No Will? Part VII: What if I’m “Shacking Up?”

By June 21, 2016 No Comments

Richard BH on FlickrThis blog series explores the problems and complexities that may occur when someone dies without a Will. Prior posts discussed the process for appointing an estate Administrator, the authority that an Administrator may or may not have, whether the Administrator may be required by the court to furnish bond, and an overview of intestate succession. In my fifth and sixth blog posts, I discussed the details of intestate succession in terms of the distribution to a surviving spouse or registered domestic partner. This blog post will discuss what happens if you are living with your romantic partner, without marriage or registering as domestic partners, and you don’t have a Will.

As noted in my last two blog posts, in order to determine what a surviving spouse or registered domestic partner receives pursuant to intestate succession, proper identification of community property versus separate property is needed.  But what if, instead, you simply live with your girlfriend or boyfriend? What happens then?  The general rule is, nothing happens. Meaning, the relationship is not recognized for purposes of intestate succession.  So if Sally lived with her boyfriend David for five years, and then passed away without a Will, as a general rule, David would not receive an estate distribution from Sally – even if that’s not what Sally would have wanted.

But of course, few aspects of estate law are that straightforward. There’s an exception here, which is the concept of “committed intimate relationships.” According to the 1995 Washington Supreme Court decision of Connell v. Francisco, a committed intimate relationship (“CIR”) can be established by a court if demonstrated by factors including, but not limited to, “continuous cohabitation, duration of the relationship, purpose of the relationship, pooling of resources and services for joint projects, and the intent of the parties.” The Washington Supreme Court held that, if the court finds that a CIR exists, then the property accumulated during the relationship is presumed to be owned by both parties in a way that is similar to community property.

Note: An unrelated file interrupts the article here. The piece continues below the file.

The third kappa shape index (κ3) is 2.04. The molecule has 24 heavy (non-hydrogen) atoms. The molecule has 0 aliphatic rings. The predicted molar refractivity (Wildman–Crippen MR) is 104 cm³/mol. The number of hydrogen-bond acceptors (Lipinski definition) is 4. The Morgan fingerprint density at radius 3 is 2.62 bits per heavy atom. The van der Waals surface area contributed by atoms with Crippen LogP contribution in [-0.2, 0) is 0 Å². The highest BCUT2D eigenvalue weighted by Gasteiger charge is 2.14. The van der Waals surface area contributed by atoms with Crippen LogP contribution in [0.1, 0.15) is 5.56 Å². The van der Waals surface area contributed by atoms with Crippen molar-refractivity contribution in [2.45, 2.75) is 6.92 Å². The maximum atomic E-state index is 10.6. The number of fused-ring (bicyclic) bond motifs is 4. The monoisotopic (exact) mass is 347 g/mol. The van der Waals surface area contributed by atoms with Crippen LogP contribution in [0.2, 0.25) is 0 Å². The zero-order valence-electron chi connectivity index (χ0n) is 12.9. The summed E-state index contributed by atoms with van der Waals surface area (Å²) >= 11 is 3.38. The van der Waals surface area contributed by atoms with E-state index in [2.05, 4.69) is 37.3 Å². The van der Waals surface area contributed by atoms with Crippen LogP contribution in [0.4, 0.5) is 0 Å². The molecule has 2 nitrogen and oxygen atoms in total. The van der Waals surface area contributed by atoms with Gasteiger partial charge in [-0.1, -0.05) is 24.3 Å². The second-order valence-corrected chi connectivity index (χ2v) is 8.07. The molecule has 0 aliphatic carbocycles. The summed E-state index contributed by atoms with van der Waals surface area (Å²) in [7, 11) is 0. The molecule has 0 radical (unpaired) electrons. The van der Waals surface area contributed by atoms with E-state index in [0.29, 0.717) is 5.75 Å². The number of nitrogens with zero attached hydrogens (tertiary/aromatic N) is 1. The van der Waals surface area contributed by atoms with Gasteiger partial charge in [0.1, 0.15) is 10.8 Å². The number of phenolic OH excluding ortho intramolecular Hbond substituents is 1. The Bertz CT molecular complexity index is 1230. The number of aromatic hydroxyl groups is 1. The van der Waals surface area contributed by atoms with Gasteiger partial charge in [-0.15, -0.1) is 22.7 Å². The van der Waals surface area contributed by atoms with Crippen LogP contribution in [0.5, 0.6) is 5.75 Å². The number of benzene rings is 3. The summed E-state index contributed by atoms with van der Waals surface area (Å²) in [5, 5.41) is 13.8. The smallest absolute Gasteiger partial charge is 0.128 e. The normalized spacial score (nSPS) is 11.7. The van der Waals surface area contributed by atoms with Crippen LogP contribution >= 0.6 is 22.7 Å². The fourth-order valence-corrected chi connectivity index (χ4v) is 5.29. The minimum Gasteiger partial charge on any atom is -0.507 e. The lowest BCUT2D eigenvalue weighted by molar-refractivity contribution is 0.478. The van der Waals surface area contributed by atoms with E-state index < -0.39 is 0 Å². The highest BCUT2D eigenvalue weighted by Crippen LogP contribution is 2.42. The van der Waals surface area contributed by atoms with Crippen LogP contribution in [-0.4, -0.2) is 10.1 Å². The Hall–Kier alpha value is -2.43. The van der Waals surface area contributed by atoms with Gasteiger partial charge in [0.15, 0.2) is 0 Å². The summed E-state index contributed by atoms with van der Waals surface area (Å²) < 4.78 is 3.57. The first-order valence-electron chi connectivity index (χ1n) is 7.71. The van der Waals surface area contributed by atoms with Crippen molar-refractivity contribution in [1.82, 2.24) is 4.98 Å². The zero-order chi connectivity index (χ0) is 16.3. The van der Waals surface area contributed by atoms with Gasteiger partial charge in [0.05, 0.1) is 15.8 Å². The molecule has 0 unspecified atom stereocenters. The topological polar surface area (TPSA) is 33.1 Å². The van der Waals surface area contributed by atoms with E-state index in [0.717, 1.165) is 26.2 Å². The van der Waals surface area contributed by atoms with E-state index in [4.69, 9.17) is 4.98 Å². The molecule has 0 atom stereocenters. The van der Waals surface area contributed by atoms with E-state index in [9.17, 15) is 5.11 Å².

Using the example I provided above, if David can demonstrate to the court that his relationship with Sally is a CIR, then David would indeed have some rights to Sally’s estate, in a comparable way to the rights he would have as a surviving spouse.  However, often the process of proving a CIR existed is risky, arduous, and expensive.  And the nature of the relationship can be contested by other heirs, especially if they stand to inherit more by showing that the relationship did not rise to the level of a CIR.

The best solution is for couples who live together romantically to enter into a domestic partnership agreement governing the financial terms and conditions of their relationship, and to follow up that agreement with proper estate planning.

Read the next post in the series here.

Photo credit: Richard BH on Flickr

This post is for informational purposes and does not contain or convey legal advice. The information herein should not be used or relied upon in regard to any particular facts or circumstances without first consulting with an attorney.

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